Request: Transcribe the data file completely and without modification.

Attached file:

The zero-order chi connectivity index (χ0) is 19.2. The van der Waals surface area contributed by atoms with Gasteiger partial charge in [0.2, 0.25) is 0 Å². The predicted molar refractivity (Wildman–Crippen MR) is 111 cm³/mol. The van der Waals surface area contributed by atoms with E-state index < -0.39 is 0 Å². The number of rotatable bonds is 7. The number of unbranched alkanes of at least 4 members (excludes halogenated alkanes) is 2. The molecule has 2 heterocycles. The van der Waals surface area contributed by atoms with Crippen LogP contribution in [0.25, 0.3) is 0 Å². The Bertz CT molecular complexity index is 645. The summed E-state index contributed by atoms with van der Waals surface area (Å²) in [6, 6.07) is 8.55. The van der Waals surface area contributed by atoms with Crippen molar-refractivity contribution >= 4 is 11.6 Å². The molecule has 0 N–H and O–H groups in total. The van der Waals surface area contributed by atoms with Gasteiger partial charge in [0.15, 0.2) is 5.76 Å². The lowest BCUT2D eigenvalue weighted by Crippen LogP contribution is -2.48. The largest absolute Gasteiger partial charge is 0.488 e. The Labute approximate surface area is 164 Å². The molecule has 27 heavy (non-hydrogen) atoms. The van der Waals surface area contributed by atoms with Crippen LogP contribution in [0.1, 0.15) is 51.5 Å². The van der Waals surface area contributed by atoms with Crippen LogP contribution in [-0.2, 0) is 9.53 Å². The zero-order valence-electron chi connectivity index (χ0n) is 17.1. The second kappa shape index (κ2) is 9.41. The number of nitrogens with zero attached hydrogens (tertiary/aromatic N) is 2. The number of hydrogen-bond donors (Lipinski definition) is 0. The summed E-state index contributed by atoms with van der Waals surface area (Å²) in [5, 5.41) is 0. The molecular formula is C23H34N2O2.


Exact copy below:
The zero-order chi connectivity index (χ0) is 19.2. The van der Waals surface area contributed by atoms with Gasteiger partial charge in [0.2, 0.25) is 0 Å². The predicted molar refractivity (Wildman–Crippen MR) is 111 cm³/mol. The van der Waals surface area contributed by atoms with E-state index < -0.39 is 0 Å². The number of rotatable bonds is 7. The number of unbranched alkanes of at least 4 members (excludes halogenated alkanes) is 2. The molecule has 2 heterocycles. The van der Waals surface area contributed by atoms with Crippen LogP contribution in [0.25, 0.3) is 0 Å². The Bertz CT molecular complexity index is 645. The summed E-state index contributed by atoms with van der Waals surface area (Å²) in [6, 6.07) is 8.55. The van der Waals surface area contributed by atoms with Crippen molar-refractivity contribution >= 4 is 11.6 Å². The molecule has 0 N–H and O–H groups in total. The van der Waals surface area contributed by atoms with Gasteiger partial charge in [0.15, 0.2) is 5.76 Å². The lowest BCUT2D eigenvalue weighted by Crippen LogP contribution is -2.48. The largest absolute Gasteiger partial charge is 0.488 e. The Labute approximate surface area is 164 Å². The molecule has 27 heavy (non-hydrogen) atoms. The van der Waals surface area contributed by atoms with Crippen LogP contribution in [0.1, 0.15) is 51.5 Å². The van der Waals surface area contributed by atoms with Crippen LogP contribution in [-0.2, 0) is 9.53 Å². The zero-order valence-electron chi connectivity index (χ0n) is 17.1. The second kappa shape index (κ2) is 9.41. The number of nitrogens with zero attached hydrogens (tertiary/aromatic N) is 2. The number of hydrogen-bond donors (Lipinski definition) is 0. The summed E-state index contributed by atoms with van der Waals surface area (Å²) in [5, 5.41) is 0. The molecular formula is C23H34N2O2.